Are you ready for the burger revolution? Today Impossible Foods rolled out their plant-based Impossible Burger to the public with a lunch debut at David Chang’s Momofuku Nishi in New York City. One of the best funded startups of the past decade with over $180 million in investment from tech giants like Bill Gates, Impossible Foods was founded by the former Stanford biochemist Patrick O. Brown and marks a major turning point in the quest to design the perfect animal-less burger. Over five years of research backed by almost three decades of experience at Stanford has produced a plant-based burger that “bleeds” when you bite into it and has been lauded by chefs and venture capitalists alike.
Using wheat protein, potato protein, coconut oil and natural flavors and micronutrients, Brown and his team reversed engineered a burger patty—the flavor, mouthfeel, sizzle, smell and textures—on a molecular level. The secret ingredient to the Impossible Foods burger is heme, a plant-derived compound at Impossible that is also highly concentrated in red meat. The heme molecule contains iron—it’s what makes our blood red and what gives red meat it’s name—and gives the Impossible burger it’s coloring and the effect of “bleeding” when cut into. Instead of starting meaty ingredients like beans or tofu, Brown’s team identified:
…plant proteins and other vegan components that work in tandem with heme to approximate ground beef. Rather than picking vegetables with an inherent beefiness, like mushrooms or carrots, “we started with a bunch of ingredients that in no way resembled a burger,” Brown says. His staff used a machine that isolates compounds on a molecular level so scientists could determine which plants might lend desirable properties. Potatoes were selected for a protein that firms up when heated, giving the Impossible Burger that essential exterior crust. Coconut oil, which starts as a solid and melts as it cooks, adds fat and juiciness. Another machine, used to identify specific scents—the scientific equivalent of Smell-O-Vision—helped researchers determine that something in honeydew melon mirrors the scent of cooked beef.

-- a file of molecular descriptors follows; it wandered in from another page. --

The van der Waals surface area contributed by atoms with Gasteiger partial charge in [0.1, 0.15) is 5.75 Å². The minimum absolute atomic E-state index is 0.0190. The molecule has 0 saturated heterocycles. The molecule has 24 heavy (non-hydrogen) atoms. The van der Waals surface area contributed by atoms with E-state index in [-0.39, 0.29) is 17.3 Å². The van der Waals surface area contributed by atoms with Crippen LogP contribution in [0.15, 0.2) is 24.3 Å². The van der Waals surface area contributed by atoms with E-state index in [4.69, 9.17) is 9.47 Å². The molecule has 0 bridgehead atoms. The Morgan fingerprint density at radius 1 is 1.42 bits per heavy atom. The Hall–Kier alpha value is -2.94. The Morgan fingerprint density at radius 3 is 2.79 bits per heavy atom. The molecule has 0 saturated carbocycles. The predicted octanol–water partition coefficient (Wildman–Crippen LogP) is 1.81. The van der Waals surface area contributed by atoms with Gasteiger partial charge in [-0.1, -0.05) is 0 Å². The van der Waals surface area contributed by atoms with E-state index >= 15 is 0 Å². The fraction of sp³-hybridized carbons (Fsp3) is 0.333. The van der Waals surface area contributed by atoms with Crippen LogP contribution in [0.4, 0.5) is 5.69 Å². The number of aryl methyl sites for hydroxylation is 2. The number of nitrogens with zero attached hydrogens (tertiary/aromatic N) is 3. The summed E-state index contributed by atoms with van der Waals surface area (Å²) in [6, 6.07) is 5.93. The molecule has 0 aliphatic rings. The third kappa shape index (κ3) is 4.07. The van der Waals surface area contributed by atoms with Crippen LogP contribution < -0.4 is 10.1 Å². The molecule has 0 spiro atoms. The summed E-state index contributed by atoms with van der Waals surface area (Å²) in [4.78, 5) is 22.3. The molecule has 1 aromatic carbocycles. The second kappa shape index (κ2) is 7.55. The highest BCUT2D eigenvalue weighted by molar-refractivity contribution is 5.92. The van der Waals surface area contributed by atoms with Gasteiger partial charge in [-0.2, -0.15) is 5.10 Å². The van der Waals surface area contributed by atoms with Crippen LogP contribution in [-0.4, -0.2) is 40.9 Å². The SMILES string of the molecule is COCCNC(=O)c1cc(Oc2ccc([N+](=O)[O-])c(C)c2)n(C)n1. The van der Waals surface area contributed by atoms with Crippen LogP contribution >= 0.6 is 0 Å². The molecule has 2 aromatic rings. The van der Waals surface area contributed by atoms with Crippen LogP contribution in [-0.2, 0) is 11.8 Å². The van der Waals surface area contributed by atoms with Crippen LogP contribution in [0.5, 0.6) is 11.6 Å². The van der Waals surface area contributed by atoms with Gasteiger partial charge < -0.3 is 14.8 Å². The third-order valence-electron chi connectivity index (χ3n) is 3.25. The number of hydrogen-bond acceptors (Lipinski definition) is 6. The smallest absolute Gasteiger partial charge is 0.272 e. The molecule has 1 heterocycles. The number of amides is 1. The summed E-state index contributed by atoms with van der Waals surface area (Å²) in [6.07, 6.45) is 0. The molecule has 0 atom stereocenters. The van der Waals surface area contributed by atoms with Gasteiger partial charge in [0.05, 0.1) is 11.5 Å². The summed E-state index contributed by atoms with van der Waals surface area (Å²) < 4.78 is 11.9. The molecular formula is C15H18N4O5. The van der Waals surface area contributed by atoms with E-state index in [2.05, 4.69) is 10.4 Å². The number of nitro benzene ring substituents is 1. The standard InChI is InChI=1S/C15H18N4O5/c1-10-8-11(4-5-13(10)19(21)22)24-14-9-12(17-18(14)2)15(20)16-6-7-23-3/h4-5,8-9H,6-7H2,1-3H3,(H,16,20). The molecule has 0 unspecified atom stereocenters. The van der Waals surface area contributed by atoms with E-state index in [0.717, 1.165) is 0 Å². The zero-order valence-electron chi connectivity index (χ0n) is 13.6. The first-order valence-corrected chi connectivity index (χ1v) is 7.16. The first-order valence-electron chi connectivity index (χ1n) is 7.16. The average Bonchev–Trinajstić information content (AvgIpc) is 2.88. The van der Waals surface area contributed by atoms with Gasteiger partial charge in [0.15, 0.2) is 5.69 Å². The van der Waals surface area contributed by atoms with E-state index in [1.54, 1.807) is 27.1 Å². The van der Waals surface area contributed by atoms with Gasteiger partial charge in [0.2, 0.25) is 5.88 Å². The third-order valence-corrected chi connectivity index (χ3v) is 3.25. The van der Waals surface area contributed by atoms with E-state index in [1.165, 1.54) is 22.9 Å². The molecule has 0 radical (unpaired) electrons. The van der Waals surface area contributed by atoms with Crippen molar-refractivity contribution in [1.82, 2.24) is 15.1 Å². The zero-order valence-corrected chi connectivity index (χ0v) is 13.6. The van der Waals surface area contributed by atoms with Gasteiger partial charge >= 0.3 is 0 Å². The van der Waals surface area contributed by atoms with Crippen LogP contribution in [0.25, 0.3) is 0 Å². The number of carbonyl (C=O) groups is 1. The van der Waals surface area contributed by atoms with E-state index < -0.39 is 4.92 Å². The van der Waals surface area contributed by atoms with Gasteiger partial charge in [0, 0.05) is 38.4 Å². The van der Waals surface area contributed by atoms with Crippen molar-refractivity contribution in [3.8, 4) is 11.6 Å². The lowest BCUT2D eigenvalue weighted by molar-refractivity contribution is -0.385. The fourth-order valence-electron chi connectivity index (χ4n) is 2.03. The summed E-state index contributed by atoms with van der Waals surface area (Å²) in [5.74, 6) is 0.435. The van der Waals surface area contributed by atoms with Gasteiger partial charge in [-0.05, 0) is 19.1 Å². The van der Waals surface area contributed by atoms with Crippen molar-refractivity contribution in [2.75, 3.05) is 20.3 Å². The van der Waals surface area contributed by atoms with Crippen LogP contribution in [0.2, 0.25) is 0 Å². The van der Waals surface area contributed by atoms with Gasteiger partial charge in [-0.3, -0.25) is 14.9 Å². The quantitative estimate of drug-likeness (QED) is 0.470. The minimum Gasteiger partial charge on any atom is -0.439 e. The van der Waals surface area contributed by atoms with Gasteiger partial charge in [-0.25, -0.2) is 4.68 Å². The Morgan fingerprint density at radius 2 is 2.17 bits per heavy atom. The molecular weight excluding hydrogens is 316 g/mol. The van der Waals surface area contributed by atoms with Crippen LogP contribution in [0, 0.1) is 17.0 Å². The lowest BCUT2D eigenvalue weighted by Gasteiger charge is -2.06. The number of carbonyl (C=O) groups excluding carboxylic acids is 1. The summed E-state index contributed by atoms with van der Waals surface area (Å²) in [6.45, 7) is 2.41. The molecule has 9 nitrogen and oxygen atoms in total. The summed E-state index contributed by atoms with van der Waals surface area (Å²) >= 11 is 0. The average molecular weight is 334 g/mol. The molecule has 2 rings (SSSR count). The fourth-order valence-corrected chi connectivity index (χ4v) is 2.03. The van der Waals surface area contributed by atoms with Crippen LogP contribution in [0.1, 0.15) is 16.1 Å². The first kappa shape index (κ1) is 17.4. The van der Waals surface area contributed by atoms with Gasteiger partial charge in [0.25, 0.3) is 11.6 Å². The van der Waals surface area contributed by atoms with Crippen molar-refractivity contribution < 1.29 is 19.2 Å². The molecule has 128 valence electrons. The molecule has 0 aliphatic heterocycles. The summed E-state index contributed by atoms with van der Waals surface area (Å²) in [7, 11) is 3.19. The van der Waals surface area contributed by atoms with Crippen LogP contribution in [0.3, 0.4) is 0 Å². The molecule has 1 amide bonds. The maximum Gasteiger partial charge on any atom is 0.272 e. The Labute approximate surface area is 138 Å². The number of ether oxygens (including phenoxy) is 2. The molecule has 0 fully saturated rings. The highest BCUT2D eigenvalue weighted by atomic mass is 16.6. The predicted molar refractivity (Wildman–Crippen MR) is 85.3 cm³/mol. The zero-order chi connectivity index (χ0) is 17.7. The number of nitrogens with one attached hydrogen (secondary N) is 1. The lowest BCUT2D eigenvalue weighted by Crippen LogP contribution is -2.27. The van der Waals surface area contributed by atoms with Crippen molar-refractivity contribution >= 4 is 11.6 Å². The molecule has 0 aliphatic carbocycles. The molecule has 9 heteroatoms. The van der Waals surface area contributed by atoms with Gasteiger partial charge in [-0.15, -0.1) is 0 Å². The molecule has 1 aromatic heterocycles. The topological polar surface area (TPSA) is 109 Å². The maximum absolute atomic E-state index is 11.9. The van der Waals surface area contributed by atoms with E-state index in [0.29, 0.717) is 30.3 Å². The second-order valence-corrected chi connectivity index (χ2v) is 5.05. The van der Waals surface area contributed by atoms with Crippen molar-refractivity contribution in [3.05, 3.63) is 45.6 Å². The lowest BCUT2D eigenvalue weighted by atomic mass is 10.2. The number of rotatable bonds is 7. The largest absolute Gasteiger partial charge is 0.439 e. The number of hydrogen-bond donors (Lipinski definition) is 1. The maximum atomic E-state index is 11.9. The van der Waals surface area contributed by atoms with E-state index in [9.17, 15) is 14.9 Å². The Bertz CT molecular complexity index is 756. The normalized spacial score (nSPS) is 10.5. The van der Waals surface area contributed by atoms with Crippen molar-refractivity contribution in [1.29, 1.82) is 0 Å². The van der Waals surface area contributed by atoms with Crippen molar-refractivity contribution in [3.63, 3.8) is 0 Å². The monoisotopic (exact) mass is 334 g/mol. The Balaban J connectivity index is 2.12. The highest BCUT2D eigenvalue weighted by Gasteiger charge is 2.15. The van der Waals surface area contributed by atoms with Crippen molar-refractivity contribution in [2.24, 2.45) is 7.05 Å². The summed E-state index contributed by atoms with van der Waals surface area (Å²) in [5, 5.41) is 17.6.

Unlike other meat alternatives on the market, the Impossible burger is the only plant-derived burger sold “raw” and intended for cooking. It is packaged like traditional ground beef and refrigerated, emphasizing Impossible Foods’ mission to speak to the meat-lovers of the world. As Brown told Ezra Klein in the Vox editor’s podcast, “We approach the problem completely differently, because the only customer that we care about—given our mission—is someone who loves meat, is not looking for an alternative, and is not gonna compromise on the pleasure of eating meat for some principle or because they’re concerned about the climate impact or something like that.”
Regardless of the personal politics of their consumer, the Impossible team says that their burger uses “95% less land, 74% less water, and 87% less greenhouse gas” than a traditional beef burger without any hormones or antibiotics. With other competitors in the field of meat alternatives quickly gaining ground, it’s exciting to see a viable product targeting meat lovers out on the market. Expect a broad range of animal-free products including dairy, egg, chicken, pork and beef alternatives in the near future from Impossible Foods but until then, you can taste the Impossible burger at Momofuku Nishi in Manhattan during lunch, brunch and Happy Hour (in select quantities) for $12 with a side of fries.
BONUS: Watch Chef Traci Des Jardins cook an Impossible burger: